Welcome to Premier League DARTS, FC Yahoo‘s weekly EPL column that will run every Monday or Tuesday morning. Why “DARTS”? Because Henry Bushnell will recap the weekend’s biggest games with Discussion, Analysis, Reactions, Takeaways and Superlatives. All of that is below. But first, a brief intro …
The Premier League weekend began with all eyes on Manchester. And it began with a reminder: that Jose Mourinho is still Jose Mourinho; that United is still United; and that second place is still theirs.
The weekend concluded, though, with another reminder. This one came courtesy of Manchester City. The traveling City fans made it explicit – in more ways than one.“Mourinho, are you listening?” they sung.
He probably wasn’t, but they went on anyway.
“To the song, that we’re singing?
We’re 16 in front,
You Portuguese c—,
Walking in a City wonderland”
City did away with Stoke, 2-0 at the Bet365 Stadium, and, as its fans joyously sang, went 16 points clear of United at the top of the table. The Citizens remain on track to clinch the title against their crosstown rivals on April 7. That will be the day they’re crowned.
Monday night, though, was a fitting and timely remind of why they’ll be crowned. The City fans explicated part of the “why” with another familiar tune:
“‘Cause we’ve got, Guardiola
we’ve got, Guardiola
we’ve got, Guardiola
Glad you’re mine.”
The best explanation, though, came from David Silva and his in-sync teammates.
1. Silva’s opener, and the read that enabled it
Martin Tyler said it on the broadcast: “Typical Manchester City.” And the Citizens, over 30 games, have defined that phrase as a gushing compliment.
It was Tyler’s response to the first goal, which was indeed emblematic of City’s brilliance. Superficially, it was quick, rhythmic and precise; it required teamwork and supreme technical ability. Deeper than that, there were examples of what makes City so good.
The goal came to fruition for two reasons. One was Silva’s remarkable recognition of and response to cues. Here he was, back in the center circle, when the ball was played into Gabriel Jesus’ feet:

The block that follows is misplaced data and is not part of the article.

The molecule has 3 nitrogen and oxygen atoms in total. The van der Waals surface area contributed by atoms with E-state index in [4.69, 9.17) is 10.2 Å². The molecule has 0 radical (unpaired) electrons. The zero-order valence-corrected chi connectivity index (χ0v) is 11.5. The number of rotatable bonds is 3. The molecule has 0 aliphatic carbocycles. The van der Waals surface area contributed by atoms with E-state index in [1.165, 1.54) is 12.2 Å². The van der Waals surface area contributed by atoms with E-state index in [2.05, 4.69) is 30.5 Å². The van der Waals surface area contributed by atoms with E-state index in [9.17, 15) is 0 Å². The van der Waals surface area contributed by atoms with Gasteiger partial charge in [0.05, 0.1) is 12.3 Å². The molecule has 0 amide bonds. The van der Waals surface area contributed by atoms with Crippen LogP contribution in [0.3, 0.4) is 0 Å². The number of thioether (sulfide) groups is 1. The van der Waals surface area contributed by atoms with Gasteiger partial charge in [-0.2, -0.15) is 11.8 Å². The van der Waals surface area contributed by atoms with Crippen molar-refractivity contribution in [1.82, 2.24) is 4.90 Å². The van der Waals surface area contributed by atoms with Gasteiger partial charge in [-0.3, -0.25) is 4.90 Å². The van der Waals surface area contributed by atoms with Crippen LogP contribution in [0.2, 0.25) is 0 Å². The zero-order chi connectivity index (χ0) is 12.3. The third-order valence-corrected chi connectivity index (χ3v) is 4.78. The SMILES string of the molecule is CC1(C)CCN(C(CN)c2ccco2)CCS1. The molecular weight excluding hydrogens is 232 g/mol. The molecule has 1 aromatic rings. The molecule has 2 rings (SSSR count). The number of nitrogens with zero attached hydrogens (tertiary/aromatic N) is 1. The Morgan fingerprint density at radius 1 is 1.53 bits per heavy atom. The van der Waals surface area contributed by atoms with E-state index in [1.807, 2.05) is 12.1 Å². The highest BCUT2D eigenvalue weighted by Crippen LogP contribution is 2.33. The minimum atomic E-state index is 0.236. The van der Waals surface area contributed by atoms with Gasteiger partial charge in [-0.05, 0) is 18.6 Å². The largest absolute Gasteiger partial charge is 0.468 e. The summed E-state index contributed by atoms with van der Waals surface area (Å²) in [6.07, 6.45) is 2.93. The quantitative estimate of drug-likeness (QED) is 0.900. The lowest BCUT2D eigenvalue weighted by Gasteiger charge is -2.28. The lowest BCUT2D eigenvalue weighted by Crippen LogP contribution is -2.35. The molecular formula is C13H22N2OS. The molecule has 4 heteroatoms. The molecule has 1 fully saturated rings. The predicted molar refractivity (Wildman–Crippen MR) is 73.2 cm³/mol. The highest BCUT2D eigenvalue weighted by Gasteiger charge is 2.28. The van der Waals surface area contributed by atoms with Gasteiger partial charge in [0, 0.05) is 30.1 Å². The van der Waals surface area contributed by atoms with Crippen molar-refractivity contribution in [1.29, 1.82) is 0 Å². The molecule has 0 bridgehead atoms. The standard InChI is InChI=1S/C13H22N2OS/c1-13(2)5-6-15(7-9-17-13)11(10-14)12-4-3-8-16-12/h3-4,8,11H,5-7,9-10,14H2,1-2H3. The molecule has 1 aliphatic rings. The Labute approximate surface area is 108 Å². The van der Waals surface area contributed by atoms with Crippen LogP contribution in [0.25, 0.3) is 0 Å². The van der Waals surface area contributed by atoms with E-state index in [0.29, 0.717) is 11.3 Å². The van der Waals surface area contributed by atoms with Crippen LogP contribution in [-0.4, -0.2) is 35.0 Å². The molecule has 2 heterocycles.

Five seconds later, he was side-footing past Jack Butland from the center of the penalty area:
That’s because he was off and running toward the box before Stoke midfielder Badou Ndiaye had even processed the play. As the ball trickled into Jesus’ feet, Silva saw Stoke’s right-sided center back, Kurt Zouma, go with the Brazilian striker. He saw the space Zouma’s step opened up. He had to wait to ensure Jesus would maintain position. Once it was clear he would, Silva was off on his match-winning sprint:
That all sounds simple in writing. Even on replay, it looks like Silva simply exploiting napping defenders. But he processed a boatload of information in an extraordinarily short period of time. More on how he did so later.
2. Silva’s opener, and the space that enabled it
The reason Silva had so much space to run into? City stretches the field horizontally as well as any team in the world.
Some wingers have a tendency to get sucked toward the ball. They feel a need to proactively impact the game. Leroy Sane has been trained to avoid acting on that urge in certain situations. He successfully refrained on Monday, and NBC Sports’ studio crew illustrated the effect his restraint had:
With the ball on the right, Stoke fullback Moritz Bauer could tuck in. But he couldn’t completely ignore the flying German winger. He was left in a no-win situation, and couldn’t quite prevent Silva from giving City the lead.
3. Guardiola’s influence
The goal was vintage Guardiola. The spacing, the split-second decision making … everything about it.
Soccer, some people love to say, is an unscripted sport. Games, they say, are won and lost by individual players and their actions in an unstructured environment. And that’s bulls—.
To some extent, they’re right. But why not try to script as much of it as possible? Why not try to structure it advantageously in select situations and certain areas? That’s Guardiola’s philosophy, and it’s why he’s widely considered the best manager in the world. It’s why he’ll go down as one of the best ever.
Why did Silva react quicker than Ndiaye? Because he’s more experienced, accustomed to the pace of the Premier League … sure. But he was also accustomed to the patterns of that move – to specific stimuli that he knew should trigger a specific reaction. He knew that because he’s been conditioned by training reps. Because Pep is better at conditioning those movements than anybody in the sport.
And Silva’s read-and-reaction proved so fruitful because of the way in which the field was balanced. Because Sane was two feet from the left touchline rather than bombing into the box himself. More to the point, because he and Sterling have been taught to stay there.
Jesus, Sterling and Silva still had to makes plays, yes. In that sense, soccer is a player’s game. But don’t let anybody tell you a coach can’t have influence. And definitely don’t let a coach tell you he himself or she herself can’t have influence. That’s essentially an admission that he or she isn’t good enough at his or her job.
Guardiola, conversely thirsts for control over a match. He knows he can’t influence it directly. But he can prepare more meticulously than anybody else. He has figured out how to script things that others don’t even realize are scripted. Just as importantly, he’s able to drill those scripts into his players’ heads.
Guardiola’s fingerprints are all over City’s success. And Monday provided some of the clearest evidence yet.
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